Herodotus on Necho
Psammetichos had a son called Nekos, who was king of Egypt. He began building a canal to the Sea of Erythrias, which was finished by the Persian Darius4. It takes four days to travel along it, and its width is such that two triremes could be rowed in it side by side.
It is fed by the waters of the Nile, and begins a little above Bubastis by Patumus, an Arabian town. It ends in the Red Sea. The excavation was began in the part of the Egyptian plain which is nearest to Arabia. The mountains, where the stone quarries are and which are close to Memphis, are near this plain. The canal was dug along the foot of these mountains from west to east, passing through a gorge. It turns to the south out of the hill country towards the Arabian Gulf.
The shortest trajectory from the northern to the southern Sea leads from the hill of Kasiou, the border between Egypt and Syria, to the Arabian Gulf, and it is just a thousand stadia long. The canal is much longer than this shortest trajectory, as it twists more. During the kingship of Nekos a hundred and twenty thousand Egyptians died excavating it. Nekos stopped work because of an oracle saying that he was working beforehand for the barbarian. The Egyptians call barbarians all men speaking other languages.
Nekos, then, stopped work on the canal and turned to war; some of his triremes were constructed by the northern sea, and some in the Arabian Gulf, by the coast of the Sea of Erythrias. The windlasses for beaching the ships can still be seen. He deployed these ships as needed, and his army defeated the Syrians at Magdolus taking the great Syrian city of Cadytis after the battle. He sent the clothes he had worn in these battles to Branchidae of Miletus and dedicated them to Apollo . Then he died after a reign of sixteen years, and his son Psammis reigned in his place.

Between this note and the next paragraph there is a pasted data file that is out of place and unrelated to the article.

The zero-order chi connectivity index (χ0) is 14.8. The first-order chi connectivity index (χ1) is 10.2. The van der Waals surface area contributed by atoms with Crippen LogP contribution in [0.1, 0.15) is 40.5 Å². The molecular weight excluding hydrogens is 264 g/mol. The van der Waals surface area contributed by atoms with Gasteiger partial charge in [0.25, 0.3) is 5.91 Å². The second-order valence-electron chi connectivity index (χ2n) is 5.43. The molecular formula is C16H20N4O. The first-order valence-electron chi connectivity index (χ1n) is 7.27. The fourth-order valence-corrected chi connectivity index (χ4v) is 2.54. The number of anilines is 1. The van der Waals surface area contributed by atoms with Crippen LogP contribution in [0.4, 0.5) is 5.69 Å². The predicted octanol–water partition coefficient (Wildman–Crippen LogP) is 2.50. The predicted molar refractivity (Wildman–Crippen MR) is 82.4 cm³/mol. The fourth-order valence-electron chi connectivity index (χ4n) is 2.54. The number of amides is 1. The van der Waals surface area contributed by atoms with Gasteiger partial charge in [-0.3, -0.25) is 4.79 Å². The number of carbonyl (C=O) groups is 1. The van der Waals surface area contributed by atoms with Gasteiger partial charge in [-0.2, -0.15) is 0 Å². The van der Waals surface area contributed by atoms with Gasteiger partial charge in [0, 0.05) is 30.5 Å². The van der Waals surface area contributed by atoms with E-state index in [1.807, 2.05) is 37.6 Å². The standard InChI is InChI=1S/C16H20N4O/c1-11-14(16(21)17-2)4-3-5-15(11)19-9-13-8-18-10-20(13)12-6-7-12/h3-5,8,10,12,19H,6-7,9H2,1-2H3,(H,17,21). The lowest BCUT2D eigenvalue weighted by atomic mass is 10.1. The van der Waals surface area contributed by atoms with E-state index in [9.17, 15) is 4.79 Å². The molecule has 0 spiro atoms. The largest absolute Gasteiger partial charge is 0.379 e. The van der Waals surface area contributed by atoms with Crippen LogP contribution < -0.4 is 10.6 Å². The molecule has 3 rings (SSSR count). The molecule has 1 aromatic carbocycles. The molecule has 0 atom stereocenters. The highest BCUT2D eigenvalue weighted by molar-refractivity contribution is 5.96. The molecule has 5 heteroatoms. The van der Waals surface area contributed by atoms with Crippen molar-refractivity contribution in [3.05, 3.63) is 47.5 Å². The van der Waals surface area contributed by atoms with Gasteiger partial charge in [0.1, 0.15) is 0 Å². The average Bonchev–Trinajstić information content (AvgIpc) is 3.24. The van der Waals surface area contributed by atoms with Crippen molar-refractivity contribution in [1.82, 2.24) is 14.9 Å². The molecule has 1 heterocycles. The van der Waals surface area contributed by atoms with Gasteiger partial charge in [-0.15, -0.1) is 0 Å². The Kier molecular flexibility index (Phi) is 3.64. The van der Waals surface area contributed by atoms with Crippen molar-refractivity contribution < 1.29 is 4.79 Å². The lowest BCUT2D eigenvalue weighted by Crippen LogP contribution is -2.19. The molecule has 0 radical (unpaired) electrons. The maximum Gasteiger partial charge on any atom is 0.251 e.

Libya shows clearly that it is surrounded by the sea, except where it borders on Asia. Nekos king of Egypt made this discovery first known. When he had stopped the digging of the canal connecting the Nile to the Arabian Gulf, he sent Phoenicians in ships, with orders to sail on their return voyage past the Pillars of Heracles until they entered the northern sea and so returned to Egypt.
The Phoenicians set out from the Red Sea and sailed the southern sea. Whenever autumn came they landed and planted grain in the part of Libya they had reached, and there they waited for harvest time. Then, after gathering the crop, they continued their voyage, so that two years had passed. It was in the third year that they rounded the Pillars of Heracles and returned to Egypt. There they claimed and some may believe it, though I do not, that when sailing around Libya they had the sun on their right hand.